A report seeking to assess levels of destitution experienced by asylum seekers in Leeds has shown that figures have increased substantially over the past eighteen months.
The report, commissioned by the Joseph Rowntree Charitable Trust, was intended to measure progress following the original 2006 survey for their Inquiry into Destitution Among Refused Asylum Seekers. The latest survey highlights a significant rise in the number of people living in destitution and the length. Measures of destitution indicate that the problem has intensified since 2006. Particularly alarming is the rise in children recorded as destitute: from thirteen in 2006 to fifty-one in the recent survey.
The research, informed by interviews with agency workers, service users and clients, draws attention to the inadequacies and limitations of practices already in place in the asylum process. The 2008 survey benefits from additional interviews with local and strategic organisations.
Reasons for this increase of those living in destitution are many. Changes in the asylum application system have resulted in longer periods of destitution for those seeking asylum, particularly for those waiting for Section 4 support. The New Asylum Model (NAM), piloted in Leeds from 2006 and since rolled out nationally, was intended to speed up the process. However procedural delays have made provision of support more problematic, resulting in failure to reach many who are entitled to it. According to the report, the introduction of NAM has actually resulted in more pressure on local agencies. This increase in the number of visits, which have more than doubled since 2006, not only impacts upon the quality of service that these agencies can provide, but has negative effects on the mental health of asylum seekers due to stress.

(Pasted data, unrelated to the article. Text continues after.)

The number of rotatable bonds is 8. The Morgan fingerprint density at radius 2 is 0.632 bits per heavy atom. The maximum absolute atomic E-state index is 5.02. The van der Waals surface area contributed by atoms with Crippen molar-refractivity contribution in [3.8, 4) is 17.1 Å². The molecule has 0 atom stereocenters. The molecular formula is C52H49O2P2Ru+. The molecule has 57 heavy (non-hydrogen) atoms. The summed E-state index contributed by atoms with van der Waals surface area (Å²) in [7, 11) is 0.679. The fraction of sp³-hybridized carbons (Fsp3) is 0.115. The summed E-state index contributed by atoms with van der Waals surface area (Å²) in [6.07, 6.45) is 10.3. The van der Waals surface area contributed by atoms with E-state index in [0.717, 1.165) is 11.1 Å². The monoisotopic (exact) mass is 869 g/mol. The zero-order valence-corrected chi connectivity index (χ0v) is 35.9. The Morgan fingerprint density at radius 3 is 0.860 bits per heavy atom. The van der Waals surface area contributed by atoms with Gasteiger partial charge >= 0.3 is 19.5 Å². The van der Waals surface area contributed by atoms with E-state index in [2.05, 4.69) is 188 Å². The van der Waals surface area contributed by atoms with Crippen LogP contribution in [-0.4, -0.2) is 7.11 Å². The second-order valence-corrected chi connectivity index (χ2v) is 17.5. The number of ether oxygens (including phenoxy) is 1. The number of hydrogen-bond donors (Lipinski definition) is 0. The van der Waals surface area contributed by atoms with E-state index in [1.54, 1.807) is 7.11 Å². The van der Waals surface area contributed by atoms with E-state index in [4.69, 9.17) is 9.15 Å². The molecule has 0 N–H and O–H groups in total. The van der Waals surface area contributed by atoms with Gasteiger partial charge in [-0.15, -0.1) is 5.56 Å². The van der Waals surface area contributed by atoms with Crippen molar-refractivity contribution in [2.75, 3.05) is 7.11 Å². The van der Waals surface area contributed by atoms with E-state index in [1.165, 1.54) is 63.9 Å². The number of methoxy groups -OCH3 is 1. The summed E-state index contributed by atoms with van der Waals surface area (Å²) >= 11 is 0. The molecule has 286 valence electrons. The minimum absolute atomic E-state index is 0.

The report makes proposals to improve the situation, and repeats the recommendations made in the initial report:
- Of paramount importance is that the United Kingdom Borders Agency (UKBA) and Social Services ensure that no child is left destitute.
- They should also ensure that both refused and successful asylum seekers, as well as those still in the system, are provided for. The Section 4 application process should be improved and an authority should take responsibility for an individual at every point.
- It is recommended that the application process and the systems it adopts should encourage self-sufficiency. The report authors argue that NAM represses independence, which could be alleviated by making the process longer, allowing asylum seekers some degree of autonomy in their applications.
Whilst promoting an individual’s independence however, Government and charitable trusts should allocate more resources to local voluntary sector agencies, so that they are better equipped to deal with the growing numbers of asylum seekers who are left destitute. Although this survey maps out the current state of destitute asylum seekers in Leeds, thus identifying local patterns and problems, the proposals it makes to ameliorate the situation are relevant and applicable to all areas in the UK where destitution is a lived experience.
Download a briefing paper by Jon Burnett at PAFRAS on: Racism, destitution and asylum (pdf file, 72kb)
Download a briefing paper by Jon Burnett at PAFRAS on: Section 4 Support (pdf file, 58kb)